Eighteen months ago, I viewed the near-term technological feasibility of self-driving cars as a largely unsolvable mystery. More recently, companies like Waymo, Cruise, and Zoox have given (direct or indirect) indications that their autonomous vehicles are either superhuman or fast approaching it in certain environments. This is one reason my confidence has been slowly growing.
Another reason is that there have been fundamental advances in AI for each of the three major subdomains of self-driving car AI: perception, prediction, and planning.
In perception, the main advance is self-supervised learning on unlabelled video. This means using part of a video to predict a probability distribution for another part of a video. Neural networks trained this way automatically learn representations of objects that can later be fine-tuned with a labelled dataset. The combination of unlabelled and labelled data is called semi-supervised learning.
Self-supervised pre-training scales with data and compute. This means vastly more data can be made useful than would ever be economically possible under a purely hand-labelled paradigm.
Here are some other important ideas in perception.
Weak supervision: in a self-driving car context, using human driving input to label images of the surrounding scene.
Active learning: pulling data selectively from fleets of vehicles using neural networks running in the car that sift and sort through the incoming sensor streams.
Multi-task learning: sharing learned representations of objects across different perception tasks in order to create synergy.
A wildcard that Tesla is apparently working on is 3D labelling. It isn’t 100% clear to me how 3D labelling is meant to work, but the speculation that makes the most sense to me is that Tesla is using classical photogrammetry to reconstruct the 3D scene. What human labellers will see is the 3D reconstruction, not the raw images. Elon Musk claims this will enable Tesla to leverage human labour orders of magnitude more efficiently, since labelling a single 3D object creates labels for many 2D video frames.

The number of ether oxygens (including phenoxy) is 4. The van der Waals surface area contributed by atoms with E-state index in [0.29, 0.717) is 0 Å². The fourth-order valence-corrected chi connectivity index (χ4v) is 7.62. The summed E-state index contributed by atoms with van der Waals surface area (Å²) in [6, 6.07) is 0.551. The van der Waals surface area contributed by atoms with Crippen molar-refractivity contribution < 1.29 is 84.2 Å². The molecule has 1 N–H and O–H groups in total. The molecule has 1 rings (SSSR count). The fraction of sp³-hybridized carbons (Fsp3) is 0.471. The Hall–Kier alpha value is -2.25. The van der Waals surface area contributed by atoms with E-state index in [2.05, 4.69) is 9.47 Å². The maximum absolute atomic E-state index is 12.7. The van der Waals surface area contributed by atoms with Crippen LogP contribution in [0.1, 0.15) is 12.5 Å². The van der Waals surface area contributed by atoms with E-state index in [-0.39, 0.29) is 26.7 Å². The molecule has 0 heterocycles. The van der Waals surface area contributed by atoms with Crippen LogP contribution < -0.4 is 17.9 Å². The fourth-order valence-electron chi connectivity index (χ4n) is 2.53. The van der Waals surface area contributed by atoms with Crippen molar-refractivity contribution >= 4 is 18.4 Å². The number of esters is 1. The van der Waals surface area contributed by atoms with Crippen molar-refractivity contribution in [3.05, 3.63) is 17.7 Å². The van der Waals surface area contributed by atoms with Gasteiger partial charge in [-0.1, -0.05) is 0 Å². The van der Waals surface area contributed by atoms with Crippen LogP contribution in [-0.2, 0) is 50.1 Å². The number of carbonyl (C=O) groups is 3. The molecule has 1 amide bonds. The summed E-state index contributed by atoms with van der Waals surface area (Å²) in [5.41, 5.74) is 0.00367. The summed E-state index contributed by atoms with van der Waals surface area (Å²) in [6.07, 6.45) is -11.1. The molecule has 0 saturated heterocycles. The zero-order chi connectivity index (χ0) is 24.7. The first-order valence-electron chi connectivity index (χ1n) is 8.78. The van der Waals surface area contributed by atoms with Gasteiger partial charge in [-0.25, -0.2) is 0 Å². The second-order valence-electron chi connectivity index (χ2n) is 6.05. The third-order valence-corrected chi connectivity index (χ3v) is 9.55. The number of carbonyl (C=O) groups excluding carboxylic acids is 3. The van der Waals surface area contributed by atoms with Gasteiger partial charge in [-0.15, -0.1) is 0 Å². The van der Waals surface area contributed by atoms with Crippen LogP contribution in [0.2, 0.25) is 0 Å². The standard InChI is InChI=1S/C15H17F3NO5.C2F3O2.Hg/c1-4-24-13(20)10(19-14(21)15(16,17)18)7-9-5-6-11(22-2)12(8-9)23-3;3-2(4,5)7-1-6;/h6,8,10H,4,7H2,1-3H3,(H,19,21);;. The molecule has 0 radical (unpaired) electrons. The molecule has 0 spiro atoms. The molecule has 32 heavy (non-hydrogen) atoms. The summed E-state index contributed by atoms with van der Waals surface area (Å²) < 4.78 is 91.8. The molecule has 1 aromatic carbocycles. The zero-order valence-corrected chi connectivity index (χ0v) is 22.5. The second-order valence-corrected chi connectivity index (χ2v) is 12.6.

In prediction, the problem is that the fundamental work required to turn the prediction of future behaviours of road users into a deep learning problem is at an earlier stage than computer vision. That's the troubling part. The hopeful part is that it seems like prediction is getting more love now. With prediction, as opposed to computer vision, it is easier to make the process completely self-supervised. The future itself provides unlimited ground truth labels. Labour is no bottleneck.
In planning, the advance that excites me is imitation learning. AlphaStar, an expert-level StarCraft AI by DeepMind, is an astonishing proof of concept of imitation learning. Simply observe many, many, many instances of human behaviour and learn the correlations between the state of the environment and the actions humans take.
Recent research hopes to take this further, with imitative agents that can learn causation, as opposed to just correlation. In the autonomous vehicle domain, hybrid systems can also be created that fall back on hand-coded planners when the present situation falls outside the scope of the imitative agent’s training dataset.
Ideas like self-supervised video prediction, fully machine learned prediction, and causal imitation learning appear like they may be powerful enough to push self-driving cars across the finish line, especially if existing prototypes are already beating human performance on some metrics in some environments.
Tesla will soon be bringing Level 2 semi-automated urban driving features to its fleet. Tesla is working on most if not all of the ideas mentioned in this newsletter and it also benefits from 100x more fleet data than any other company. Tesla’s only “disadvantage” relative to others is its eschewal of lidar. But, in principal, nothing is stopping Tesla from using lidar for dedicated robotaxis, regardless of what it does with its consumer vehicles. I continue to believe that the stock market will be blindsided by what happens in the next 1-2 years.
Out of Spec Motoring @Out_of_Spec#Tesla #Autopilot stopping for red lights for the first time. https://t.co/M0zkiqyypl
Disclosure: I’m long TSLA.
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